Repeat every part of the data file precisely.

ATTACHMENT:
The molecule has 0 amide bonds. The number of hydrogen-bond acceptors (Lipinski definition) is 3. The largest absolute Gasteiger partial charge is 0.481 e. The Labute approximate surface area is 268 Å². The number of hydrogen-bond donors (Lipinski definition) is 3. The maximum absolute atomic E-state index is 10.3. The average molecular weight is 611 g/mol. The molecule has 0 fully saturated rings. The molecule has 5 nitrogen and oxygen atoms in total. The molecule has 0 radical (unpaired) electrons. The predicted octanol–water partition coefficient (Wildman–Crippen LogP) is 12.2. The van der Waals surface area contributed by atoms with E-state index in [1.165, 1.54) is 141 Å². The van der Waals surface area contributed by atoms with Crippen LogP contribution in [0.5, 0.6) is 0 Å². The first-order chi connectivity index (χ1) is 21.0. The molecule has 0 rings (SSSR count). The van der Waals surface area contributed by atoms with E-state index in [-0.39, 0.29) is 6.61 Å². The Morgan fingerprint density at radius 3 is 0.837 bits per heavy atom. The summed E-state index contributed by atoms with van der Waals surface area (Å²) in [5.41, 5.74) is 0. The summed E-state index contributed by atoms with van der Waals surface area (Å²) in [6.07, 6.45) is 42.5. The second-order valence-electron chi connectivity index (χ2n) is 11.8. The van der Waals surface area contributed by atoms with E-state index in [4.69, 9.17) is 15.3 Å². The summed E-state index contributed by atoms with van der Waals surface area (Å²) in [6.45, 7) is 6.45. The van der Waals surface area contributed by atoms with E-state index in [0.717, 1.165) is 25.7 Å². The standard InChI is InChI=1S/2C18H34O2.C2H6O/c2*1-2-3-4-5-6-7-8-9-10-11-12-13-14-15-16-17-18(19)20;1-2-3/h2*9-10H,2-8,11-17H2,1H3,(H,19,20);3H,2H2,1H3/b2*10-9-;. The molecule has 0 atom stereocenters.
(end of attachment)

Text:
The molecule has 0 amide bonds. The number of hydrogen-bond acceptors (Lipinski definition) is 3. The largest absolute Gasteiger partial charge is 0.481 e. The Labute approximate surface area is 268 Å². The number of hydrogen-bond donors (Lipinski definition) is 3. The maximum absolute atomic E-state index is 10.3. The average molecular weight is 611 g/mol. The molecule has 0 fully saturated rings. The molecule has 5 nitrogen and oxygen atoms in total. The molecule has 0 radical (unpaired) electrons. The predicted octanol–water partition coefficient (Wildman–Crippen LogP) is 12.2. The van der Waals surface area contributed by atoms with E-state index in [1.165, 1.54) is 141 Å². The van der Waals surface area contributed by atoms with Crippen LogP contribution in [0.5, 0.6) is 0 Å². The first-order chi connectivity index (χ1) is 21.0. The molecule has 0 rings (SSSR count). The van der Waals surface area contributed by atoms with E-state index in [-0.39, 0.29) is 6.61 Å². The Morgan fingerprint density at radius 3 is 0.837 bits per heavy atom. The summed E-state index contributed by atoms with van der Waals surface area (Å²) in [5.41, 5.74) is 0. The summed E-state index contributed by atoms with van der Waals surface area (Å²) in [6.07, 6.45) is 42.5. The second-order valence-electron chi connectivity index (χ2n) is 11.8. The van der Waals surface area contributed by atoms with E-state index in [4.69, 9.17) is 15.3 Å². The summed E-state index contributed by atoms with van der Waals surface area (Å²) in [6.45, 7) is 6.45. The van der Waals surface area contributed by atoms with E-state index in [0.717, 1.165) is 25.7 Å². The standard InChI is InChI=1S/2C18H34O2.C2H6O/c2*1-2-3-4-5-6-7-8-9-10-11-12-13-14-15-16-17-18(19)20;1-2-3/h2*9-10H,2-8,11-17H2,1H3,(H,19,20);3H,2H2,1H3/b2*10-9-;. The molecule has 0 atom stereocenters.